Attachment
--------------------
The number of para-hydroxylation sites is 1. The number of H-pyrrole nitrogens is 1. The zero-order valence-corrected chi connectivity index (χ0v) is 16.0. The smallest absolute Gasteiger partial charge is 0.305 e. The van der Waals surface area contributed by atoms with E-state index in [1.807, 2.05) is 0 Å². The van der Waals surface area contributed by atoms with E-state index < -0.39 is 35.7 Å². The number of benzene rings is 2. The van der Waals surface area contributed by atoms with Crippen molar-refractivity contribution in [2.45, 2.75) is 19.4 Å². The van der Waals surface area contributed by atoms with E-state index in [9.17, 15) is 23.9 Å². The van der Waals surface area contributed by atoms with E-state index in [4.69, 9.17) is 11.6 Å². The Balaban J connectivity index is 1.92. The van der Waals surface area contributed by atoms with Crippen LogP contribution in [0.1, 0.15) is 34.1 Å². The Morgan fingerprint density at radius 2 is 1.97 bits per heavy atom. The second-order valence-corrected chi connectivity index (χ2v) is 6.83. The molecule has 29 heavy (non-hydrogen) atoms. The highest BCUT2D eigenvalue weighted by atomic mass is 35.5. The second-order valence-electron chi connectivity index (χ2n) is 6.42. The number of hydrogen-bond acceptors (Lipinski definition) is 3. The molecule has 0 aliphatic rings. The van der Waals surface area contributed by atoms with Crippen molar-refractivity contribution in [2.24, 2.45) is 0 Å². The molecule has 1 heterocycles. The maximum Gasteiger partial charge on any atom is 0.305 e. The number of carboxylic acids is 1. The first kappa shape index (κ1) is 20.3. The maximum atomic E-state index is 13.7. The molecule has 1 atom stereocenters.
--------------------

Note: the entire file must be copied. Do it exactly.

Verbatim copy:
The number of para-hydroxylation sites is 1. The number of H-pyrrole nitrogens is 1. The zero-order valence-corrected chi connectivity index (χ0v) is 16.0. The smallest absolute Gasteiger partial charge is 0.305 e. The van der Waals surface area contributed by atoms with E-state index in [1.807, 2.05) is 0 Å². The van der Waals surface area contributed by atoms with E-state index < -0.39 is 35.7 Å². The number of benzene rings is 2. The van der Waals surface area contributed by atoms with Crippen molar-refractivity contribution in [2.45, 2.75) is 19.4 Å². The van der Waals surface area contributed by atoms with E-state index in [9.17, 15) is 23.9 Å². The van der Waals surface area contributed by atoms with E-state index in [4.69, 9.17) is 11.6 Å². The Balaban J connectivity index is 1.92. The van der Waals surface area contributed by atoms with Crippen LogP contribution in [0.1, 0.15) is 34.1 Å². The Morgan fingerprint density at radius 2 is 1.97 bits per heavy atom. The second-order valence-corrected chi connectivity index (χ2v) is 6.83. The molecule has 29 heavy (non-hydrogen) atoms. The highest BCUT2D eigenvalue weighted by atomic mass is 35.5. The second-order valence-electron chi connectivity index (χ2n) is 6.42. The number of hydrogen-bond acceptors (Lipinski definition) is 3. The molecule has 0 aliphatic rings. The van der Waals surface area contributed by atoms with Crippen molar-refractivity contribution in [2.24, 2.45) is 0 Å². The molecule has 1 heterocycles. The maximum Gasteiger partial charge on any atom is 0.305 e. The number of carboxylic acids is 1. The first kappa shape index (κ1) is 20.3. The maximum atomic E-state index is 13.7. The molecule has 1 atom stereocenters.